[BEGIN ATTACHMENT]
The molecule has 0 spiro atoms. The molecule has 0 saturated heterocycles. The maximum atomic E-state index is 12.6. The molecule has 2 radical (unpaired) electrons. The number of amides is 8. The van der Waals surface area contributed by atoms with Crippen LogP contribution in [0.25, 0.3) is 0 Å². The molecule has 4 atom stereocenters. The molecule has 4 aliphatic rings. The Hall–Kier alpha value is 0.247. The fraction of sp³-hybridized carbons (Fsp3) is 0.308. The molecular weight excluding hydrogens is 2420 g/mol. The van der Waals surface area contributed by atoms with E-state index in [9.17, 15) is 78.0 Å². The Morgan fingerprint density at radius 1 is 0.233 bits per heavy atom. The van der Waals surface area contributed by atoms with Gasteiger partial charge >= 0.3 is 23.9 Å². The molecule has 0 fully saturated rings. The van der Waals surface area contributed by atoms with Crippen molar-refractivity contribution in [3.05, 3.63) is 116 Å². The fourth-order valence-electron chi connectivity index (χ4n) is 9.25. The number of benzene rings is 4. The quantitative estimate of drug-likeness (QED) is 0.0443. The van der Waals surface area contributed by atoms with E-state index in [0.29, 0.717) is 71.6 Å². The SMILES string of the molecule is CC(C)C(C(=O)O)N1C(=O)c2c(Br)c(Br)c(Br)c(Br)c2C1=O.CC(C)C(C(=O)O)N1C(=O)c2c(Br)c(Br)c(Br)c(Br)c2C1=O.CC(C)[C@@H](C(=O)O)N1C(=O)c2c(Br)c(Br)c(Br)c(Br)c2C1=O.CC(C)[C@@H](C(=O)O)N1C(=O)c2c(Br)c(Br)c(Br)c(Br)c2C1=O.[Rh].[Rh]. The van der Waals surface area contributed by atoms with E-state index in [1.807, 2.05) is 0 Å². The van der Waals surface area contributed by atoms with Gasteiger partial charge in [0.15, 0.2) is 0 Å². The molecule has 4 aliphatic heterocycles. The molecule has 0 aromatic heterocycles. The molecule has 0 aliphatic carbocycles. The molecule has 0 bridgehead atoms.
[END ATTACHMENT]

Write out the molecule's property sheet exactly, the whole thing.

The molecule has 0 spiro atoms. The molecule has 0 saturated heterocycles. The maximum atomic E-state index is 12.6. The molecule has 2 radical (unpaired) electrons. The number of amides is 8. The van der Waals surface area contributed by atoms with Crippen LogP contribution in [0.25, 0.3) is 0 Å². The molecule has 4 atom stereocenters. The molecule has 4 aliphatic rings. The Hall–Kier alpha value is 0.247. The fraction of sp³-hybridized carbons (Fsp3) is 0.308. The molecular weight excluding hydrogens is 2420 g/mol. The van der Waals surface area contributed by atoms with E-state index in [9.17, 15) is 78.0 Å². The Morgan fingerprint density at radius 1 is 0.233 bits per heavy atom. The van der Waals surface area contributed by atoms with Gasteiger partial charge >= 0.3 is 23.9 Å². The molecule has 0 fully saturated rings. The van der Waals surface area contributed by atoms with Crippen molar-refractivity contribution in [3.05, 3.63) is 116 Å². The fourth-order valence-electron chi connectivity index (χ4n) is 9.25. The number of benzene rings is 4. The quantitative estimate of drug-likeness (QED) is 0.0443. The van der Waals surface area contributed by atoms with E-state index in [0.29, 0.717) is 71.6 Å². The SMILES string of the molecule is CC(C)C(C(=O)O)N1C(=O)c2c(Br)c(Br)c(Br)c(Br)c2C1=O.CC(C)C(C(=O)O)N1C(=O)c2c(Br)c(Br)c(Br)c(Br)c2C1=O.CC(C)[C@@H](C(=O)O)N1C(=O)c2c(Br)c(Br)c(Br)c(Br)c2C1=O.CC(C)[C@@H](C(=O)O)N1C(=O)c2c(Br)c(Br)c(Br)c(Br)c2C1=O.[Rh].[Rh]. The van der Waals surface area contributed by atoms with E-state index in [1.807, 2.05) is 0 Å². The van der Waals surface area contributed by atoms with Gasteiger partial charge in [0.15, 0.2) is 0 Å². The molecule has 4 aliphatic heterocycles. The molecule has 0 aromatic heterocycles. The molecule has 0 aliphatic carbocycles. The molecule has 0 bridgehead atoms.